9. Shortly after the property was purchased, as was anticipated at the time of the purchase, another of the respondent's daughters, Jessie, purchased a house in St Albans, and the mother moved to the St Albans house. Thereafter, the property was let to successive tenants, and it seems clear that there were a number of tenants in the property at any one time. All the lettings were affected by the respondent, who kept the rents. She paid for the repairs and other outgoings in relation to the property, and met the instalments on the mortgage.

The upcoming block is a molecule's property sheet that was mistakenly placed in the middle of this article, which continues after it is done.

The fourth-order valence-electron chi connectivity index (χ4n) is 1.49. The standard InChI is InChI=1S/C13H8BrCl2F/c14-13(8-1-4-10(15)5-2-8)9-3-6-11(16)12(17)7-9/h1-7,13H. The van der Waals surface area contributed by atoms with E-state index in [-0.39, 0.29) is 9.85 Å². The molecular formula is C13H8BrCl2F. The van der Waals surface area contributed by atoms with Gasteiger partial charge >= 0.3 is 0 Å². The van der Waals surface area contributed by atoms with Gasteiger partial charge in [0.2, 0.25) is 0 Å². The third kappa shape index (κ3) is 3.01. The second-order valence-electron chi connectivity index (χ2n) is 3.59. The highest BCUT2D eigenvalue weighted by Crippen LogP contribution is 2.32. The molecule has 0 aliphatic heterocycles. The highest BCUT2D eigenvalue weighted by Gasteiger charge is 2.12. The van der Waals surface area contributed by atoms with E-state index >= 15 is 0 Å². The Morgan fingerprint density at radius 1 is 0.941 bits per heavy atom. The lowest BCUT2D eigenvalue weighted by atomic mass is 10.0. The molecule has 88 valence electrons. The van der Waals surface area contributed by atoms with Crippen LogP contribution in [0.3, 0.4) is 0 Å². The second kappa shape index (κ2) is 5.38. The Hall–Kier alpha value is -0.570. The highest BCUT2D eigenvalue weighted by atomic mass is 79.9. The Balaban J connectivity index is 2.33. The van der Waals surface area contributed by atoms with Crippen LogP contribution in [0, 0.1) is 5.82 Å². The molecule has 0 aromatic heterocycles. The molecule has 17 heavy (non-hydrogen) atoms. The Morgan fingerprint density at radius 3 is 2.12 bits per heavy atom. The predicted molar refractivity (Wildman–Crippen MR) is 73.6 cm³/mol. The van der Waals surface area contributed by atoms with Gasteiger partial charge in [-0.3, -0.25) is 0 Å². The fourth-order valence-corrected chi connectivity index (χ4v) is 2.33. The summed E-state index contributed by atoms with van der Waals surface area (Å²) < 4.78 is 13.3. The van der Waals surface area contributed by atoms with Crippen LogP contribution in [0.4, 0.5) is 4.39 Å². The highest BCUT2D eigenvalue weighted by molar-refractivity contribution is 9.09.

10. In 2003 there was a serious falling-out between the parties and in September of that year the appellant sought to realise her interest in the property and an account of the rental income from it. After some discussion the respondent severed the joint tenancy in June 2004 and the appellant then began these proceedings. Meanwhile, there were other proceedings on foot between the appellant and Jessie in relation to the St Albans house. In those proceedings the respondent supported Jessie's case. Some of the evidence at the hearing before HHJ Cowell in relation to the St Albans house proceedings related to the property. On 30 November 2004 HHJ Cowell gave a full judgment in which he concluded that the appellant's case in those proceedings was "wholly fabricated". Not surprisingly HHJ Levy relied on some of HHJ Cowell's findings in that judgment.